Constellation Circinus (Compass)

Circinus: IAU Constellation Map [150]


The constellation Circinus, which is very small at 93 square degrees, is located east of the star Rigil Centaurus. It is roughly similar to the Triangulum constellation in the northern sky, because with its three brightest stars alpha, beta and gamma (3rd to 4th size) it forms a similarly narrow, pointed triangle that is supposed to represent a slightly spread circle. At least it is in the Milky Way and therefore still contains a few star clusters. The constellation culminates around midnight on May 1st. [9, 15]

Data for constellation Circinus [150]
IAU NameCircinus
IAU GenitiveCircini
IAU Abbr.Cir
English NameCompass
Opposition7 May
Season (47° N)
Right Ascension13h 38m 43s … 15h 30m 22s
Declination-70° 37' 28" … -55° 26' 11"
Area93 deg2
Neighbours (N↻)Lup, Cen, Mus, Aps, TrA, Nor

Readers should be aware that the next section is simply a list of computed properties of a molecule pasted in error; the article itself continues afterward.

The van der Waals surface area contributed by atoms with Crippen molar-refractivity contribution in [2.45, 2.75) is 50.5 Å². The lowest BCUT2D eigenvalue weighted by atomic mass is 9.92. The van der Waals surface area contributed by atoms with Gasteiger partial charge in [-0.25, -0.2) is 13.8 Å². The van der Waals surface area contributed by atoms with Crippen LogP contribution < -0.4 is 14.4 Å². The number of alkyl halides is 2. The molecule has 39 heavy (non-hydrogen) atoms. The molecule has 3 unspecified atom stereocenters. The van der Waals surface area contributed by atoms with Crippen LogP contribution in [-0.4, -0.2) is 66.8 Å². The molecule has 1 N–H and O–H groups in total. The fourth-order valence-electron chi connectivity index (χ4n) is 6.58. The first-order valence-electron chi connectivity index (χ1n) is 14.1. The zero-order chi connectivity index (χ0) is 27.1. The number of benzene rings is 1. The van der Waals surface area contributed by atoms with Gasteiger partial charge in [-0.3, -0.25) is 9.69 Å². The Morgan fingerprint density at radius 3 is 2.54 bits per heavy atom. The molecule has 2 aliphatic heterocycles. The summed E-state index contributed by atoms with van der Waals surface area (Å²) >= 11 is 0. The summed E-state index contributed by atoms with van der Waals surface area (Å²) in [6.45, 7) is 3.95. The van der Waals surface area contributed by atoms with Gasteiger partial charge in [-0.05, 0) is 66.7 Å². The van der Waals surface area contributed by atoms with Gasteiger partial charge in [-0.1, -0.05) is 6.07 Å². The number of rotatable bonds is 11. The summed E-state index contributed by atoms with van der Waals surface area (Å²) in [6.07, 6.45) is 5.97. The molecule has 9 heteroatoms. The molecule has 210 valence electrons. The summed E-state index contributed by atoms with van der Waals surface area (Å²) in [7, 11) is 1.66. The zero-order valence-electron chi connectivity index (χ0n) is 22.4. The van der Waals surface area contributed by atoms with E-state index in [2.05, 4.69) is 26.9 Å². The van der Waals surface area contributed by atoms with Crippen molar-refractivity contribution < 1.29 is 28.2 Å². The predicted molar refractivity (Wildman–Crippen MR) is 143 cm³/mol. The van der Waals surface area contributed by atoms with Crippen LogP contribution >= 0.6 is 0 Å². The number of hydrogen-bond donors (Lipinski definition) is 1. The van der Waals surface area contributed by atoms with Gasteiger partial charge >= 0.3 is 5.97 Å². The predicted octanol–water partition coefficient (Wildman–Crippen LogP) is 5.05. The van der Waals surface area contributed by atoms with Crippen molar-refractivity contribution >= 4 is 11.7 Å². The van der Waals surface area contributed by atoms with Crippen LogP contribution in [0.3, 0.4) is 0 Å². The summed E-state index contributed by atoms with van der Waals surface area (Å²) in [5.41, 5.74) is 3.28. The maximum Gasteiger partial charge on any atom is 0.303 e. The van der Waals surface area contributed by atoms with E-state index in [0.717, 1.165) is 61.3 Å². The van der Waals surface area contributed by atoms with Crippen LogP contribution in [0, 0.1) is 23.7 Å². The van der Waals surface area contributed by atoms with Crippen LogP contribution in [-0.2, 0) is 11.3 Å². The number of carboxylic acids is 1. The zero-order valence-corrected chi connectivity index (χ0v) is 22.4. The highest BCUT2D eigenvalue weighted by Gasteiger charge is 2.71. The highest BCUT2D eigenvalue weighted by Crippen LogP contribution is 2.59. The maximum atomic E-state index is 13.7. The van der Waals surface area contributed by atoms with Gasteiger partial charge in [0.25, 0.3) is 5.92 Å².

Deep-Sky Object Descriptions



This inconspicuous constellation was introduced in 1752 by the French astronomer Lacaille. It represents a circle of drawings and, together with Norma (angle measure), is intended to remind of the navigational aids used by seafarers. [7]

Abbé Nicolas Louis de Lacaille was born in Rumigny, France, in 1713. Until 1739 he taught mathematics at the Mazarin College in Paris. In 1750 he traveled to the Cape of Good Hope in South Africa and introduced 14 new constellations, mostly taking apart old and larger ones. He also made important measurements on the moon, Venus and Mars and cataloged around 10,000 stars. On his return to Paris he revised his data - a process in which he was surprised by his death in 1762. His Coelum Australe Stelliferum was published the following year. [133]


  • [7] «Der grosse Kosmos-Himmelsführer» von Ian Ridpath und Wil Tirion; Kosmos Verlag; ISBN 3-440-05787-9
  • [9] «Drehbare Sternkarte SIRIUS» von H. Suter-Haug; Hallwag-Verlag, Bern
  • [15] «Hartung's Astronomical Objects for Southern Telescopes» by David Malin and David J. Frew; Melbourne University Press 1995; ISBN 0-522-84553-3
  • [133] NGC 4559; (2023-11-19)
  • [150] IAU: The Constellations, 11. Oktober 2020;